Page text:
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89 ways to pass time

It’s September and temperatures are boiling the local mercury. It’s that time of year we call “Native American Summer,” or at least should, since “Indian Summer” makes no sense given that it’s monsoon season in India (and I’m professionally engineered to avoid cultural misnomers). It’s almost over anyway — September 23 brings with it the… Continue Reading >>

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An oxymoron called ‘family vacation’

When the county in which one lives annually takes top rankings as a travel destination, it’s hard to wonder why any of us would want to leave. Yet, every summer, flights are booked, trailers are hitched and real life is packed and stowed, a ritual charade of alleged fun and frivolity called “family vacation.”

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Funding a web series on con fans

Welcome to Conlandia, the mythical land of full-bore fandom that’s one crowdfund campaign away from being slightly less mythical.

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Rewriting, laundry and the deadline hangover

Been rewriting a novel which I’ve paced out, at least at present, to a three page or thousand-word-a-day fixer upper. As always, the most difficult part of the gig is actually sitting in the chair, which, given the generative part of my process, is a foreign notion.

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Remembering David Robbins, aka Ian Billings

My first meaningful exchange with Dave Robbins, our expat Brit poet, hirsute charmer and one-man wrecking crew of pretense, occurred when I was knocking around with an open bottle of wine.

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A web serial is not a breakfast food

When you say “web serial” out loud, it sounds like Spiderman’s breakfast. It’s a shame the term is so dopey, because what it stands for is a quiet revolution in publishing that proves the adage “everything old is new again.”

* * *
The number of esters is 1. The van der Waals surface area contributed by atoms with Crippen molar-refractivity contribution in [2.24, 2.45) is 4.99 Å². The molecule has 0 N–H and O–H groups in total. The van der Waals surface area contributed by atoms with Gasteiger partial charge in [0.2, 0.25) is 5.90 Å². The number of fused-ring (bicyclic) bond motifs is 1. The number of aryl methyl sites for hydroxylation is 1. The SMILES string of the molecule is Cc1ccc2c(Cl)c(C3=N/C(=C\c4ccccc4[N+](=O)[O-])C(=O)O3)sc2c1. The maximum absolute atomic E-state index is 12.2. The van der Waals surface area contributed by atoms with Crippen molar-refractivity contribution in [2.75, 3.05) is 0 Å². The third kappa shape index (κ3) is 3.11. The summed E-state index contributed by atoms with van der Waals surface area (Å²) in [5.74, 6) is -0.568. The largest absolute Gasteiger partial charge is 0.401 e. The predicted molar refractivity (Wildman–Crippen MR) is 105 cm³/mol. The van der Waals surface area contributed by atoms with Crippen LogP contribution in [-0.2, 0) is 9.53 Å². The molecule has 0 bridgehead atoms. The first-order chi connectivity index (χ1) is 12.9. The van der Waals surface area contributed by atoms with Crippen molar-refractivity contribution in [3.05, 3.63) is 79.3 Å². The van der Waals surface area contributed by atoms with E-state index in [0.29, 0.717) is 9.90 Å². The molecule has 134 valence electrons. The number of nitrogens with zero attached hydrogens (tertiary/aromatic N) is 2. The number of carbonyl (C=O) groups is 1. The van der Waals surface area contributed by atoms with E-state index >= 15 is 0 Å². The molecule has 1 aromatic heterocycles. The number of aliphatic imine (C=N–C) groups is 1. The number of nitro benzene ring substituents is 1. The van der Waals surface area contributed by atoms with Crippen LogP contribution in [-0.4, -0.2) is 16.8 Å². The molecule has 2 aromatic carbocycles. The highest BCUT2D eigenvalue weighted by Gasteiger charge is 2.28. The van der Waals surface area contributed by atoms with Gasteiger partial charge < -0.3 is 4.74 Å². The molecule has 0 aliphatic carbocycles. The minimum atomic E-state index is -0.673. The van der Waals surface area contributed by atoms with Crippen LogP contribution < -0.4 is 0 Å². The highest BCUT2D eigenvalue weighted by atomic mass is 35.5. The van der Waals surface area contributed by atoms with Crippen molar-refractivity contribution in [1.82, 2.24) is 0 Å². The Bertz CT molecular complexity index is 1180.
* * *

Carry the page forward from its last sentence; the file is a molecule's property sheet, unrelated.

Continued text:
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Also-ran is polite term for loser

The dictionary app on my phone has a word of the day. Today, it’s “also-ran.” What a way to start the day. The app might as well have offered up “existential crisis” or “loser” instead of playing cute with the sports vernacular. Ever since HAL in “2001: A Space Odyssey,” there’s been a pervasive notion… Continue Reading >>

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D-D-Day, Drop Dead Legs and the Sausalito Sausage

Today marks the 70th anniversary of D-Day, the seaborne invasion of German-occupied Normandy that proved a decisive Allied victory but with 4,414 confirmed dead. D-Day is called such for the same reason H-Hour has its name (and in print both look like a stutter). One might suspect there are also an M-Minute and perhaps an… Continue Reading >>

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Naked poets and Folie à deux

Those of a certain generation may recall Herb Caen, the erstwhile San Francisco Chronicle columnist who anchored the Macy’s ad next to his daily forays into what he called “three dot journalism.” I never met Caen but my mother, when a bank VP, retained his services as an on-call personality. This was during the rollicking… Continue Reading >>

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Monied orcas, manic rodeos and a rancid moose

To some, the term “brand ambassador” conjures images of buxom young women stuffed into tight, logo-emblazoned T-shirts, deployed to hip bars and offering shots of a new, smartly-packaged, candy-flavored liquor to Millennials. This is not me. I’m the cad who ends up wearing the candy-flavored liquor when my saucy attempt at humor fails to cross… Continue Reading >>

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The 17-pound chunk of eco terrorism

Every few months, some blogger decries the death of print media, an efficiency guru campaigns for paperless offices or a paper airplane goes missing over the ocean, or something. Paper is being torn asunder as a medium. We get it: screens are in, paper is out. As a writer whose career exists in the twilight… Continue Reading >>

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Ancient, weird mysteries of motherhood